By Matthew R. Elliott, Faegre Baker Daniels LLP
Recently, the Office of the Indiana Attorney General issued an advisory opinion addressing the legal implications of the Office of the Indiana State Chemist (OISC) using drone technology in an administrative inspection. The opinion considers the following questions:
- Would the OISC’s use of drones qualify under any type of law enforcement exclusion?
- Would the OISC’s use of drones constitute a “trespass” or “unlawful photography and surveillance on" real property?
- How is the legal analysis impacted if the OISC uses infrared, multispectral, hyperspectral, or LID AR (Light Detection and Ranging) lenses?
- Should the OISC provide prior notice that it will conduct an inspection using drone technology?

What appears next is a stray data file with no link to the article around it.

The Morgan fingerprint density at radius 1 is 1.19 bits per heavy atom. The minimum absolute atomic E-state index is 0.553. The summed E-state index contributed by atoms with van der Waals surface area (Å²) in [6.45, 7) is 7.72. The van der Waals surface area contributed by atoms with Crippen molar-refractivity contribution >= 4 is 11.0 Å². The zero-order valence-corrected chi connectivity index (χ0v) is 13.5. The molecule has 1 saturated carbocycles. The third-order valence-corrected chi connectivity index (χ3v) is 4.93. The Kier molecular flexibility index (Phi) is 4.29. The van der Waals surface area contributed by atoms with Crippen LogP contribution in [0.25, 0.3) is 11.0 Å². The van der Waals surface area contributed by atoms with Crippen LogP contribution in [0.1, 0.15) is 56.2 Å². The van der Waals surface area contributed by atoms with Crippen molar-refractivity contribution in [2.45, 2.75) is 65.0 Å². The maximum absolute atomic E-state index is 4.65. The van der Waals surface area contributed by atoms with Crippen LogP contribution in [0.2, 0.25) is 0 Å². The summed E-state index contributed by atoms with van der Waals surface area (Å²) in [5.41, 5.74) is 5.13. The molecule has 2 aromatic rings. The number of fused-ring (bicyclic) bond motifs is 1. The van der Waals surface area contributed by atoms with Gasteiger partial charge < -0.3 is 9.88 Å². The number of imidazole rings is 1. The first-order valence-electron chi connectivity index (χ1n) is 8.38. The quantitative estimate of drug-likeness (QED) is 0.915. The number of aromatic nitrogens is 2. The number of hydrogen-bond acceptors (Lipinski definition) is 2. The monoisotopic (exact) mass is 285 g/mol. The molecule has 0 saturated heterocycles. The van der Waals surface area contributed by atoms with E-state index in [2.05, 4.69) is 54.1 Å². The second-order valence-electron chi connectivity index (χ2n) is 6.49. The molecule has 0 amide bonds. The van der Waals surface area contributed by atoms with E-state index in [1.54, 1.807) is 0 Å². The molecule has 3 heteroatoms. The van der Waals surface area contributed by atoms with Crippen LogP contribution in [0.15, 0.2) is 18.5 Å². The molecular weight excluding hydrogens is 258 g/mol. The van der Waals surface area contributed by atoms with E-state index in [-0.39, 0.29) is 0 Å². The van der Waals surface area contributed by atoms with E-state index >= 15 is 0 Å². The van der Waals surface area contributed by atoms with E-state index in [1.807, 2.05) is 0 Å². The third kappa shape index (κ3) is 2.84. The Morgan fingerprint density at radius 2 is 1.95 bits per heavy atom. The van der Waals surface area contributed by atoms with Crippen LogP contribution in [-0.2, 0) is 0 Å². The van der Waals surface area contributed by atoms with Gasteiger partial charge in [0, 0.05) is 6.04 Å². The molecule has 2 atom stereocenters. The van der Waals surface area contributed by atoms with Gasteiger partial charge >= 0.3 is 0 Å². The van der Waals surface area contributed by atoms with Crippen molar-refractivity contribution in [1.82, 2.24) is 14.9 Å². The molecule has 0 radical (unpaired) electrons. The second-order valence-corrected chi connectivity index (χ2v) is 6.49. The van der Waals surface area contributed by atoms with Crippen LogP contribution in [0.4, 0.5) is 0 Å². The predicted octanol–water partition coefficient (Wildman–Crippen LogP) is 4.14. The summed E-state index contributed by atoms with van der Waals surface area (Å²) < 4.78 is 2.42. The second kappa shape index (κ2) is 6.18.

- How is the legal analysis impacted if the OISC employs a third-party contractor?
- What are the public records implications of using drone technology?
In short, the Attorney General’s office concluded the following:
“The OISC’s use of drones in an administrative inspection would not constitute a civil or criminal trespass or an unlawful surveillance. That said, when using drone technology, the OISC should be mindful of limitations imposed by the Fourth Amendment to the United States Constitution, requirements under federal law and regulation, and the scope of its statutory inspection authority. Data obtained by a drone, whether operated by an employee of the OISC or a contractor on behalf of the OISC, should be construed as a public record under the Indiana Access to Public Records Act and deemed disclosable unless there is an applicable statutory exception.”
The full advisory opinion can be found here.
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